Why it matters
The Office of the Comptroller of the Currency (OCC) is trying to make life easier for community banks, Comptroller Thomas J. Curry recently explained in a speech, working on legislation that would lighten both regulatory and supervisory burdens. Curry said the OCC’s efforts are focused on three areas: creating a Volcker Rule exemption, reducing the frequency of exams for “healthy, well-managed community banks,” and making charters more flexible in a fashion similar to Massachusetts state law. He also encouraged community banks to take part in the information sharing of cyber threats and vulnerabilities through organizations like the Financial Services Information Sharing and Analysis Center. “[C]ommunity banks face many common challenges,” Curry said, emphasizing his agency’s “commitment to ensuring that regulatory compliance is no more burdensome than it must be to keep financial institutions, and the financial system generally, safe and sound. We recognize that regulatory burden is a pressing concern for resource-constrained community banks, which means practically all community banks.”
While the Comptroller has good intentions, these compliance tweaks do not address the real goal of community banks—to have immunity from almost all things Washington.
Addressing the Depositors Insurance Fund in Framingham, Massachusetts, the Comptroller of the Currency Thomas J. Curry shared three different areas in which the Office of the Comptroller of the Currency (OCC) is working to ease the regulatory burden on community banks.
First up: The flexibility of banking charters. During the 1980s, the Massachusetts State Legislature tweaked the code “to make powers and investment authorities, as well as supervisory requirements, the same or comparable regardless of the type of banking charter,” Curry explained, allowing all Massachusetts-chartered banks to exercise those powers while retaining their own corporate structure.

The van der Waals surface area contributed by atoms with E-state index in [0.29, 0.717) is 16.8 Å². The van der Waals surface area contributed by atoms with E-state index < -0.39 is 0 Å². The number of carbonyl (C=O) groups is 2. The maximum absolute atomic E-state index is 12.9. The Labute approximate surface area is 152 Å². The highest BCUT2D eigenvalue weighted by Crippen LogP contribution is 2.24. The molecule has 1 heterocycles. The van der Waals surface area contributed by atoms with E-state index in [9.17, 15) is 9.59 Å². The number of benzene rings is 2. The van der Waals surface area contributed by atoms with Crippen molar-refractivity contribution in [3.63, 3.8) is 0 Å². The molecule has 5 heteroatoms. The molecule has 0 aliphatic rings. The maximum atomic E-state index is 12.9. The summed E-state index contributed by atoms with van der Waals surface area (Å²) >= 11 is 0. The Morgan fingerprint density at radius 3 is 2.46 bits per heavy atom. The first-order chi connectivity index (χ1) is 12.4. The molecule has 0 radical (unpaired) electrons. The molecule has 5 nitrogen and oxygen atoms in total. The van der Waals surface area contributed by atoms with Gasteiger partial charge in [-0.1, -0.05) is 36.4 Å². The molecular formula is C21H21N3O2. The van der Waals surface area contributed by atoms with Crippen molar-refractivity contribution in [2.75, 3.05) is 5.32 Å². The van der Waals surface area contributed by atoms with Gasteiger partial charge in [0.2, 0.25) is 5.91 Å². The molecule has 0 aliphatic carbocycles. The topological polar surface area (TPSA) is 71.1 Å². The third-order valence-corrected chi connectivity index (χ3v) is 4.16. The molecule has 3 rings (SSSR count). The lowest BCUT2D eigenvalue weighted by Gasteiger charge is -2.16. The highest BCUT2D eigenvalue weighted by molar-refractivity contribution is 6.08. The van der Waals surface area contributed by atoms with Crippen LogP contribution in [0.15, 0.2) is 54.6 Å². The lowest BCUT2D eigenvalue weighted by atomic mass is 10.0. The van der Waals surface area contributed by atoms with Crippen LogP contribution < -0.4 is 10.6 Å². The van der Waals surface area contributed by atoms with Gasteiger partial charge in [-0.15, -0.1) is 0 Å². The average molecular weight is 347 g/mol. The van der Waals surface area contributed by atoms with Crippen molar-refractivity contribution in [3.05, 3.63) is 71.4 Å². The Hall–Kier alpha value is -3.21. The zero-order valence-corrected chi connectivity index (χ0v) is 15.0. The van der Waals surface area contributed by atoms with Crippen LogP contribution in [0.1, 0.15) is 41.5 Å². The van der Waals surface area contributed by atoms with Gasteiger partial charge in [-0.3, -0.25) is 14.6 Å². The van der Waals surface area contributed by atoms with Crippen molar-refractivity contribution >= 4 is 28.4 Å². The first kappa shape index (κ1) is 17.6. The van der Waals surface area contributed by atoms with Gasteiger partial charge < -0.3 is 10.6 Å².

“This flexibility enables Massachusetts banks to adapt their business strategies to changing business conditions and markets without having to go through the costly and time-consuming process of a charter conversion,” Curry told attendees. “It has given Massachusetts bankers the freedom to build a business on the traditional foundation of mortgage lending or to engage primarily in commercial lending, or some combination of the two. It has been your choice to make, based on the business strategy you see fit to adopt.”
To make the same system available to federal thrifts, the OCC has been working with congressional lawmakers to draft legislation “that would modify the provision of existing law that requires every savings association to devote a fixed percentage of its balance sheet to home mortgages,” Curry said. The change would enable federal thrifts to “diversify their loan portfolio, maintain their federal charter, and retain the OCC as their regulator.”
This change is limited to those now-OCC leftover charters from the old savings and loan industry where S&Ls received more favorable regulatory treatment if they met Congress’s homeownership goals by hitting the minimum “qualified thrift lender” percentages. Meanwhile, national and most state banks already have the flexibility to change their products and services to meet their business strategies—unless, of course, they stray into new loan or fee income products that their regulators (including the CFPB) don’t take kindly to, such as auto lending.